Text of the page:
• Medical severity continues to decrease while indemnity severity has shown “a slight increase.”
  • Recent changes to the medical fee schedule and the statewide average weekly wage are estimated to increase overall system costs by 1.1%.
But NCCI says the change in experience and trend results in a 4.9% reduction in the rating formula. That reduction helps to offset the 1.1% increase and a 0.3% increase in loss-adjustment expense. The result is a 3.8% overall reduction.

What's missing from the rosy picture? There are always winners and losers in workers' compensation costs comparisons, and what's missing is an analysis of how injured workers are really doing compared to years past.

While frequency is flat, declining, or rising doesn't tell the picture - what would be of interest in a state by state comparison is whether Texas workers of particular classification codes fare better or worse than before - in other words, are they opting to seek care and indemnity under the state's workers' compensation system or are those claims being managed through other channels: general health and alternative disability systems.

I have been following Texas workers' compensation now for about 13 years - enough time to see the state go from being the bastard step-child of the workers' compensation world with allegations of inter-departmental fraud, corruption, mismanagement and other attributes not generally associated with a clean system, to being essentially the poster child for cost control in large state systems.

Clearly Texas has done something right and though there continue to be disputes in the state about how the system runs, who benefits, who loses, etc., if performance is to be based solely on the numbers, regulators and politicians from other states should be clamoring to Austin to get an education.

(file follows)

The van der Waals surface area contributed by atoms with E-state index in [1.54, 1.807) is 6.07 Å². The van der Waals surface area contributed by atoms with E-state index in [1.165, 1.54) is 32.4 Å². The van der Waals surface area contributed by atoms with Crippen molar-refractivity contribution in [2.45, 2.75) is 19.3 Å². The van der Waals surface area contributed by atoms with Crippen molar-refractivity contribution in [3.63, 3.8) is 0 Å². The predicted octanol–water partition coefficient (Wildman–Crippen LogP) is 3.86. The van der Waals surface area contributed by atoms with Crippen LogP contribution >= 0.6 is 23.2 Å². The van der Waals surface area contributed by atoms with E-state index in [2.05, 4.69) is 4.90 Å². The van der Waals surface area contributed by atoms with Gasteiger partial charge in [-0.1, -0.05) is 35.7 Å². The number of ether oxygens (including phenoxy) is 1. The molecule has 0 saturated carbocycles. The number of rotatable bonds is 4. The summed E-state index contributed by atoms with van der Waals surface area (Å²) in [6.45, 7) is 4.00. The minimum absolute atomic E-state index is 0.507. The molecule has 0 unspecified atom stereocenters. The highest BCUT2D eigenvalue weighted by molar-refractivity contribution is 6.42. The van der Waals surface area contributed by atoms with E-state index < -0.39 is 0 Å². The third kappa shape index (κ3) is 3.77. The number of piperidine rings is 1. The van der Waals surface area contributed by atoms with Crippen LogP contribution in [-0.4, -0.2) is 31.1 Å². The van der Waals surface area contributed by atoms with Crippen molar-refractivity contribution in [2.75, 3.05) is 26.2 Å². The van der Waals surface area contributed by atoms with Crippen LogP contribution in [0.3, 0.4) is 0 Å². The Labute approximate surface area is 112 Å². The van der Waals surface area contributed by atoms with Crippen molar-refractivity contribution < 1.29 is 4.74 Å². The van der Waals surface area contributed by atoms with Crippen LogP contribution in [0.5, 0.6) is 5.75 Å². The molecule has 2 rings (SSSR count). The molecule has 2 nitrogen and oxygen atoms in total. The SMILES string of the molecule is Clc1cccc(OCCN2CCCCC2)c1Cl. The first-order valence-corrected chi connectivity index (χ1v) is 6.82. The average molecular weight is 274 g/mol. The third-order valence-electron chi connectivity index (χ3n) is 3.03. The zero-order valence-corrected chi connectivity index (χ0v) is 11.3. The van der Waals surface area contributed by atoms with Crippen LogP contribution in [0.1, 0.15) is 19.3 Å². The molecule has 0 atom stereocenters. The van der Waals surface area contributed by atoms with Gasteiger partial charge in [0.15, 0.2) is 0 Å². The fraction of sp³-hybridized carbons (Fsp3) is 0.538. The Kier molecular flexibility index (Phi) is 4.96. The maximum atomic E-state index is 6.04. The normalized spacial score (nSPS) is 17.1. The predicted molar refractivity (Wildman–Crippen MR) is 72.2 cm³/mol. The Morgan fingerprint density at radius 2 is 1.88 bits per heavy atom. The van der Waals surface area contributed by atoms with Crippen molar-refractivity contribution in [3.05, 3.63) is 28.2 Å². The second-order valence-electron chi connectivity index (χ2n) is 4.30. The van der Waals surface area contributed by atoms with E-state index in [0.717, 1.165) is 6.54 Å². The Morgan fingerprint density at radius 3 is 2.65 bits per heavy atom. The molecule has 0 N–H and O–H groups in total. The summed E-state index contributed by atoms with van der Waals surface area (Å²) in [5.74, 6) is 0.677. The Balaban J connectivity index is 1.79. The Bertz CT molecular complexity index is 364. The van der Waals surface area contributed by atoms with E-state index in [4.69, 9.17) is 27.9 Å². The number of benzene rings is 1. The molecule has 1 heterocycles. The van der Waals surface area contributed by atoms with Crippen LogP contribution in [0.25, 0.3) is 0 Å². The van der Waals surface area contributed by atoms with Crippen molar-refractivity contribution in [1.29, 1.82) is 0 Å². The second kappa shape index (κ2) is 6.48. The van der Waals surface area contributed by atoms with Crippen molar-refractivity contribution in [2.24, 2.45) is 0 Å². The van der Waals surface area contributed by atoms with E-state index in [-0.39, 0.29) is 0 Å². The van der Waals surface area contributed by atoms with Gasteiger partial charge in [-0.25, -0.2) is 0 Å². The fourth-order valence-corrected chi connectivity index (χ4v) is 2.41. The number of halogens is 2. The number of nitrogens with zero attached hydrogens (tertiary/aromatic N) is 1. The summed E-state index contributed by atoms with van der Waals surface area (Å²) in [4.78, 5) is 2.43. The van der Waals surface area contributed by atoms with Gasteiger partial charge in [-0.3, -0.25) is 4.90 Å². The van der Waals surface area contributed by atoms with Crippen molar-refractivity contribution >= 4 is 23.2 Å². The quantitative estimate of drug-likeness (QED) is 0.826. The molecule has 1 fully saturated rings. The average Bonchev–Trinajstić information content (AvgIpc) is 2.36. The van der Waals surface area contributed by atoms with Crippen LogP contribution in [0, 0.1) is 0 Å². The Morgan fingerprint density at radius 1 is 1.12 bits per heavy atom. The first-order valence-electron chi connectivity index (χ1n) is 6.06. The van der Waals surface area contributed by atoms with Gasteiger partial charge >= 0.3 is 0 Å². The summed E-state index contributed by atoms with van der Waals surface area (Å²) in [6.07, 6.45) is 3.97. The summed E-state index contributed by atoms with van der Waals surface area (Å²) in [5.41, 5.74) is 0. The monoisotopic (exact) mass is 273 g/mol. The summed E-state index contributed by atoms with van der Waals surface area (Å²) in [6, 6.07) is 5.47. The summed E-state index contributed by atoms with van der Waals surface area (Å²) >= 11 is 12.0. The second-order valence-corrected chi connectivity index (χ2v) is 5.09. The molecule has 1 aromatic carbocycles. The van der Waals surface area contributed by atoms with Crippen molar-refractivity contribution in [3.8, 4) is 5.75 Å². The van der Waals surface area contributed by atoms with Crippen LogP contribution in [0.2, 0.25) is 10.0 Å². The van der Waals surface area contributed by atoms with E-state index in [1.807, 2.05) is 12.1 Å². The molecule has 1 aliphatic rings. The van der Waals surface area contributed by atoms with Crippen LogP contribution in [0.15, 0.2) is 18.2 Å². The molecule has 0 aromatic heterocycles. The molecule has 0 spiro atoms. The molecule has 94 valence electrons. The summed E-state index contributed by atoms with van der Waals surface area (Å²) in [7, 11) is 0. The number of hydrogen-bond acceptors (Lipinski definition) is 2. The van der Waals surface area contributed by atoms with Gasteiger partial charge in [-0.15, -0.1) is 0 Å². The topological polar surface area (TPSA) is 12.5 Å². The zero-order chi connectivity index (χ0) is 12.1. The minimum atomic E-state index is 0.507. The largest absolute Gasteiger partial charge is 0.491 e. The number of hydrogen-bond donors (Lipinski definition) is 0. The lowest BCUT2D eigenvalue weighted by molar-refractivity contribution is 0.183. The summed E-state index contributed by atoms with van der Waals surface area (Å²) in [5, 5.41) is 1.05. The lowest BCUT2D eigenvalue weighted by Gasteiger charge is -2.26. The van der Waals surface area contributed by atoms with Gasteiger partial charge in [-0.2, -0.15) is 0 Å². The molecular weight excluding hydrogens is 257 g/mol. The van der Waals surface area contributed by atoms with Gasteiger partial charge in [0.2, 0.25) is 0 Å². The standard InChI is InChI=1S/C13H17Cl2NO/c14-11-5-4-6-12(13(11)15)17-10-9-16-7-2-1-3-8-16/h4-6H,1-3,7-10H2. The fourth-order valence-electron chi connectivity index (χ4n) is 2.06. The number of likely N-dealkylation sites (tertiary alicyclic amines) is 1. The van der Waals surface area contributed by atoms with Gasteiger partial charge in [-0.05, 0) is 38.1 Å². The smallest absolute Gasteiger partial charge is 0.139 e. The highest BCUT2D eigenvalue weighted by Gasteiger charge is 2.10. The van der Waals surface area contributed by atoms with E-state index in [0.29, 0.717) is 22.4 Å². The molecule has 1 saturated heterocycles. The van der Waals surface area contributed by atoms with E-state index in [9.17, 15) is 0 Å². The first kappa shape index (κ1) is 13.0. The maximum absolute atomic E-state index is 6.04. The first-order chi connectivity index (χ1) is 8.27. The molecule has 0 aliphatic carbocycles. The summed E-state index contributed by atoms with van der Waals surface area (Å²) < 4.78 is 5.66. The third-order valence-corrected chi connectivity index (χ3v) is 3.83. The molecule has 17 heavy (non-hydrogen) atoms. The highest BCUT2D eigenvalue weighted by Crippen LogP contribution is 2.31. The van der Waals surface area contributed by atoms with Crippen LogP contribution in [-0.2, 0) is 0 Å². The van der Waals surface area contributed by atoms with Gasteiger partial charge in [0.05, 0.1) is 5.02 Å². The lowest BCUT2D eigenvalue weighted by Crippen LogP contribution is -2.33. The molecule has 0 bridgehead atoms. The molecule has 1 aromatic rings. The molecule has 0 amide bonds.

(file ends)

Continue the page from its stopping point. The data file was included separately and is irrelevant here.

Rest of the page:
1. David,
    Texas certainly does not have all the answers, but as one of many who worked on what became HB7 it is gratifying to see the positive effect. It is difficult to predict the effect of legislation and we are all aware of the unintended consequences problem. I think the success of the Texas reform is due, in large part, to the effort to create a balanced system that would not need constant repair. It is by no means a perfect system and adjustments have been and will be made to correct issues that arise, but it has "good bones". I have been watching the process in California lately and remember the reform in 2004 which was used to help provide incentive for the Texas reform in 2005. The 2012 reform of the 2004 reform has some optomistic projections. As someone who has worked from the employer side in both states I remain somewhat skeptical. I hope it works out for California, but, in case it doesn't, Texas is ready to welcome new businesses.

  2. Thanks for the comments Sam. There will never be a "perfect" system because everyone has a different idea of what that is. But TX certainly has proven that one can be designed to deliver benefits efficiently. Not perfect, but certainly workable.

  3. While everyone keeps praising HB7 and giving it credit for all of these trends in Texas, none of the reports have included an analysis of the effect of the huge increases in deductibles and/or self insured retention on the decline of the premium rates in Texas.